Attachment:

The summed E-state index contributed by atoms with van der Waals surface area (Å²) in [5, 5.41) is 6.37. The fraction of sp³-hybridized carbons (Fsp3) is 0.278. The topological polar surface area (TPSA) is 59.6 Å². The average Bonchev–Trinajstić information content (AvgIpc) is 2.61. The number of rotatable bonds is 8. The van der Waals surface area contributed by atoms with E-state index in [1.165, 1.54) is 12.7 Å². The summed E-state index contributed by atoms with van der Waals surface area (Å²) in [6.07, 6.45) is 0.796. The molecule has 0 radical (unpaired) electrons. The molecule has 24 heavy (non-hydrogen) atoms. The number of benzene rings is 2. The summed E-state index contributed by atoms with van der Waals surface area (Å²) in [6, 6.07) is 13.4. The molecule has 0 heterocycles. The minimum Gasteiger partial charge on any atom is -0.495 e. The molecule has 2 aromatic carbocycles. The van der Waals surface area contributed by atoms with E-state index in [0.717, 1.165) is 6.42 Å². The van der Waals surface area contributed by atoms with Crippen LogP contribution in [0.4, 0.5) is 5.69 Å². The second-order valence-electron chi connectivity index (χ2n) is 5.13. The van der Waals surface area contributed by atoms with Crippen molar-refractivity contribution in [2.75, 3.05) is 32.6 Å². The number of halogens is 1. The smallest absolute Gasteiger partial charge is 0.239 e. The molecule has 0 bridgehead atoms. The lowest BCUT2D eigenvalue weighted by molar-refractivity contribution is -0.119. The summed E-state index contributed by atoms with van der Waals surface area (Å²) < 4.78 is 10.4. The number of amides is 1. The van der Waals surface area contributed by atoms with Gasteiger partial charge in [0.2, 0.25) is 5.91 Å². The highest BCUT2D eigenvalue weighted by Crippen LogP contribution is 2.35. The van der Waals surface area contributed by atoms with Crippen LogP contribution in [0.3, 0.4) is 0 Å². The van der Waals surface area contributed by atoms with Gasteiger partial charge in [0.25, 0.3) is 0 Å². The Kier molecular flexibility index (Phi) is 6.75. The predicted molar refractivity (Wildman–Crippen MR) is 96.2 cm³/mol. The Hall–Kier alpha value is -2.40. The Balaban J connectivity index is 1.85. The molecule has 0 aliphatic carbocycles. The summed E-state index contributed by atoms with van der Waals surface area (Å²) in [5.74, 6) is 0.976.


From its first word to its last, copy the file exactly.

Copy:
The summed E-state index contributed by atoms with van der Waals surface area (Å²) in [5, 5.41) is 6.37. The fraction of sp³-hybridized carbons (Fsp3) is 0.278. The topological polar surface area (TPSA) is 59.6 Å². The average Bonchev–Trinajstić information content (AvgIpc) is 2.61. The number of rotatable bonds is 8. The van der Waals surface area contributed by atoms with E-state index in [1.165, 1.54) is 12.7 Å². The summed E-state index contributed by atoms with van der Waals surface area (Å²) in [6.07, 6.45) is 0.796. The molecule has 0 radical (unpaired) electrons. The molecule has 24 heavy (non-hydrogen) atoms. The number of benzene rings is 2. The summed E-state index contributed by atoms with van der Waals surface area (Å²) in [6, 6.07) is 13.4. The molecule has 0 heterocycles. The minimum Gasteiger partial charge on any atom is -0.495 e. The molecule has 2 aromatic carbocycles. The van der Waals surface area contributed by atoms with E-state index in [0.717, 1.165) is 6.42 Å². The van der Waals surface area contributed by atoms with Crippen LogP contribution in [0.4, 0.5) is 5.69 Å². The second-order valence-electron chi connectivity index (χ2n) is 5.13. The van der Waals surface area contributed by atoms with Crippen molar-refractivity contribution in [2.75, 3.05) is 32.6 Å². The number of halogens is 1. The smallest absolute Gasteiger partial charge is 0.239 e. The molecule has 0 bridgehead atoms. The lowest BCUT2D eigenvalue weighted by molar-refractivity contribution is -0.119. The summed E-state index contributed by atoms with van der Waals surface area (Å²) < 4.78 is 10.4. The number of amides is 1. The van der Waals surface area contributed by atoms with Gasteiger partial charge in [0.2, 0.25) is 5.91 Å². The highest BCUT2D eigenvalue weighted by Crippen LogP contribution is 2.35. The van der Waals surface area contributed by atoms with Crippen LogP contribution in [0.3, 0.4) is 0 Å². The van der Waals surface area contributed by atoms with Gasteiger partial charge in [0.25, 0.3) is 0 Å². The Kier molecular flexibility index (Phi) is 6.75. The predicted molar refractivity (Wildman–Crippen MR) is 96.2 cm³/mol. The Hall–Kier alpha value is -2.40. The Balaban J connectivity index is 1.85. The molecule has 0 aliphatic carbocycles. The summed E-state index contributed by atoms with van der Waals surface area (Å²) in [5.74, 6) is 0.976.